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Discussion Starter · #1 · (Edited)
New beekeeper,

I manage income property, This happens to me 4 or 5 times a year. Is there any practical way in which I can remove these bees without exterminating them? It seems like such a loss.

Curt

This first image shows easy walk up access and the second image shows the hole. I can't understand why there are no bees at the moment of the shutter click but in the mid afternoon there are typically about 30 bees at any one moment entering or leaving through that little 1 inch hole



 

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Curt, thanks first of all for looking for another solution. Secondly, Is that just the hole we are looking at?
 

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You can do a "cut out" which would require opening the wall itself and would allow you to remove bees, comb and all. also allowing you to clean it out really good and repair the wall and seal it up.

You can do a trap out which would remove bees, but not remove the wax comb and honey in there, possibly causing internal damage at some point in time and attracting bees back in the future.

Big Bear
 

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Hi Curt, I'm a fellow SoCal beekeeper.

If you check out my blog you'll see a demo of a cutout I did last summer on a garage wall. The one you've got would be very similar, and probably just as easy (although it would involve taking out the stucco and then repairing the wall, which isn't hard).

If you want any guidance on this, pm me and I'll give you my phone number.
 

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That looks like a really easy trapout to me.:) I did one like that this summer and turned a three frame single into a boiling double.:) the bees robbed out about sixty pounds of honey out of the wall before I sealed it up.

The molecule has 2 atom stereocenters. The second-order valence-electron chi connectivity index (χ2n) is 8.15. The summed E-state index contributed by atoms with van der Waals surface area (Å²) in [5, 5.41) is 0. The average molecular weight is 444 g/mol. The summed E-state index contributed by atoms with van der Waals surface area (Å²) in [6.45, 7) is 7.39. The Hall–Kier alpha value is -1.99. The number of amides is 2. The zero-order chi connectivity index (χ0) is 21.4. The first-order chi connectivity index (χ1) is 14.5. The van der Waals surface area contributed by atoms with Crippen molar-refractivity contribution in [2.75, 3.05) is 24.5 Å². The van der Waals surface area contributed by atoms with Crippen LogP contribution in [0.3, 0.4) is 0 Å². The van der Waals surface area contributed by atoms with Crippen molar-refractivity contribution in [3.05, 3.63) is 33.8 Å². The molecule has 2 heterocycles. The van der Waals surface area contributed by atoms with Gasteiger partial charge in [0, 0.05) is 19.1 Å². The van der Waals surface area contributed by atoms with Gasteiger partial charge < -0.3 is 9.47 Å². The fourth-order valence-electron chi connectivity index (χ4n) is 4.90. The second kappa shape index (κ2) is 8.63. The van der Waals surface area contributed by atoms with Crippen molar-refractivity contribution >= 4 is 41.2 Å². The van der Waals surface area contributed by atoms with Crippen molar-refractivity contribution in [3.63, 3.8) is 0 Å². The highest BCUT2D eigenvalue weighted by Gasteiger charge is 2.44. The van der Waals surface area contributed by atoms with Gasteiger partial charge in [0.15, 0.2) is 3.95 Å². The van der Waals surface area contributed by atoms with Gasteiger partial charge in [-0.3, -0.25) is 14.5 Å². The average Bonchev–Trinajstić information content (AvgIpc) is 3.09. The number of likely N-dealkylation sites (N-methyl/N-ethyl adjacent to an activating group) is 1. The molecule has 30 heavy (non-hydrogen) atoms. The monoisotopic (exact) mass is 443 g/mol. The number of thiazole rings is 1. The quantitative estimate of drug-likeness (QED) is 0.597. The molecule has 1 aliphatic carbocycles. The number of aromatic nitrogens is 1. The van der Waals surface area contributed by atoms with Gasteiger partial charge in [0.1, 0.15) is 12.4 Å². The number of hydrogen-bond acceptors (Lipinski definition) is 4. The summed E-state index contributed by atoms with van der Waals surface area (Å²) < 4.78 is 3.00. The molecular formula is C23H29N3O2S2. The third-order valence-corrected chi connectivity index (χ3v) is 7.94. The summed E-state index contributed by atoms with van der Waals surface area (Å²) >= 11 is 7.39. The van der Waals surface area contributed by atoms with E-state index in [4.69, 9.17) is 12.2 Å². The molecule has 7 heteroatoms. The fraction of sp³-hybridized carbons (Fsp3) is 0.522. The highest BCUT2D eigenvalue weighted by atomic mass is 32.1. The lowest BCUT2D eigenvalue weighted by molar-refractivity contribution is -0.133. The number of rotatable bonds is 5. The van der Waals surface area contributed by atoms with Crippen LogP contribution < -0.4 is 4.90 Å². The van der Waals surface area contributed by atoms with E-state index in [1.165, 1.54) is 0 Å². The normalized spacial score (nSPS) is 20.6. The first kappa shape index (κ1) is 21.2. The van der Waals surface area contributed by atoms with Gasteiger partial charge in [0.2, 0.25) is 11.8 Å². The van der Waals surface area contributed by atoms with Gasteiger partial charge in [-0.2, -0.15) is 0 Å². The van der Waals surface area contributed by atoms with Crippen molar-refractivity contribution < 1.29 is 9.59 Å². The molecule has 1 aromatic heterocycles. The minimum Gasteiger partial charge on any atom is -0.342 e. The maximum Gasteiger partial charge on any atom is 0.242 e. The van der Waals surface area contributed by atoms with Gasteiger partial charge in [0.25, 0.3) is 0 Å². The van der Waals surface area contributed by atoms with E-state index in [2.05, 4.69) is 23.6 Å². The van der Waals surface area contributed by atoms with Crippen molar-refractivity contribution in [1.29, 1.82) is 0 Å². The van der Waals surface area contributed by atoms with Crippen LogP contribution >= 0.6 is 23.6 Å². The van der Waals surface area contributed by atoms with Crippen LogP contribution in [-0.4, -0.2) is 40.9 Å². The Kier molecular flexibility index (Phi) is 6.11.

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Discussion Starter · #8 ·
Well, one thing for sure. There won't be any cutting out of my customers property. PHEW!!! LOL

HOWEVER, I have been reading about trap outs and swarm capture. It sounds like a swarm or two might be taken this season and then closing out the season with a trap out might be the thing to do. I do, eventually, have to get rid of the bees.

Curt
 

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Don't know if the house is on a slab or if there are studs in the walls. But if the house is on a slab and there are studs on the inside walls, then I would do a cutout in the wall starting at the floor opposite from where the bees are entering. I would also vacuum as many bees as possible before opening up the wall.
 

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problem is, if you get rid of the bees but not the comb ,honey, and any thing else alive or otherwise whats left in the wall will rot, stink and attract rats. :(
 

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Maybe I wasn't clear enough. That's what I meant in my reply above.

Do cutout from inside of house. Vacuum as many bees as possible from the outside entrance first.
 

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Can you wait a month or so? My sister lives on Chevy Chase, by the first sharp turn north of Glendale. There is a good chance my son and I will be out there before March. Let me know if you want me to look at the situation and...??

Roland
 
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